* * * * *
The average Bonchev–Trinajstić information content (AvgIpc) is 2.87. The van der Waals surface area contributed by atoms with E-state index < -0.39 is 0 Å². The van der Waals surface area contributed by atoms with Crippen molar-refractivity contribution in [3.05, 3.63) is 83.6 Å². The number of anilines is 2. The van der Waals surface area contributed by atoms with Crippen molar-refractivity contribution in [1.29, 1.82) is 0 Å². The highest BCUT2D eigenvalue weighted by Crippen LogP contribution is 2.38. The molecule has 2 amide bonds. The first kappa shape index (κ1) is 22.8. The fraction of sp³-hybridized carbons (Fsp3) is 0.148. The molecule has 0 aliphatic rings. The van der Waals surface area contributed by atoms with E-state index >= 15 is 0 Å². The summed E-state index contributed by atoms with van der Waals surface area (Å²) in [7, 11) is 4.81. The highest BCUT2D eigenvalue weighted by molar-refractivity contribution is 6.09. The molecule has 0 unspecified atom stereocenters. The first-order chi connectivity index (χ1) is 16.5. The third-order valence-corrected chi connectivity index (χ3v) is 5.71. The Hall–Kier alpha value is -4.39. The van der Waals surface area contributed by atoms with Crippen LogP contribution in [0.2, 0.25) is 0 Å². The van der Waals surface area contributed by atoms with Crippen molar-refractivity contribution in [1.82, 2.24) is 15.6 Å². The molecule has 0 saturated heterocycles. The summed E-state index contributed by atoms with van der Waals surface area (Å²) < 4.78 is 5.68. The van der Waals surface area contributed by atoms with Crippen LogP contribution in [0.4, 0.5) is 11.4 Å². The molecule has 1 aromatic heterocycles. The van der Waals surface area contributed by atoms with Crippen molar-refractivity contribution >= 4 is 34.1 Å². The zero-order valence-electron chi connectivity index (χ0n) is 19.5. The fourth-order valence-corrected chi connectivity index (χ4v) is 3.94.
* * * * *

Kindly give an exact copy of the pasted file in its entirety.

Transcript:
The average Bonchev–Trinajstić information content (AvgIpc) is 2.87. The van der Waals surface area contributed by atoms with E-state index < -0.39 is 0 Å². The van der Waals surface area contributed by atoms with Crippen molar-refractivity contribution in [3.05, 3.63) is 83.6 Å². The number of anilines is 2. The van der Waals surface area contributed by atoms with Crippen molar-refractivity contribution in [1.29, 1.82) is 0 Å². The highest BCUT2D eigenvalue weighted by Crippen LogP contribution is 2.38. The molecule has 2 amide bonds. The first kappa shape index (κ1) is 22.8. The fraction of sp³-hybridized carbons (Fsp3) is 0.148. The molecule has 0 aliphatic rings. The van der Waals surface area contributed by atoms with E-state index >= 15 is 0 Å². The summed E-state index contributed by atoms with van der Waals surface area (Å²) in [7, 11) is 4.81. The highest BCUT2D eigenvalue weighted by molar-refractivity contribution is 6.09. The molecule has 0 unspecified atom stereocenters. The first-order chi connectivity index (χ1) is 16.5. The third-order valence-corrected chi connectivity index (χ3v) is 5.71. The Hall–Kier alpha value is -4.39. The van der Waals surface area contributed by atoms with Crippen LogP contribution in [0.2, 0.25) is 0 Å². The van der Waals surface area contributed by atoms with Crippen molar-refractivity contribution in [1.82, 2.24) is 15.6 Å². The molecule has 0 saturated heterocycles. The summed E-state index contributed by atoms with van der Waals surface area (Å²) < 4.78 is 5.68. The van der Waals surface area contributed by atoms with Crippen LogP contribution in [0.4, 0.5) is 11.4 Å². The molecule has 1 aromatic heterocycles. The van der Waals surface area contributed by atoms with Crippen molar-refractivity contribution >= 4 is 34.1 Å². The zero-order valence-electron chi connectivity index (χ0n) is 19.5. The fourth-order valence-corrected chi connectivity index (χ4v) is 3.94.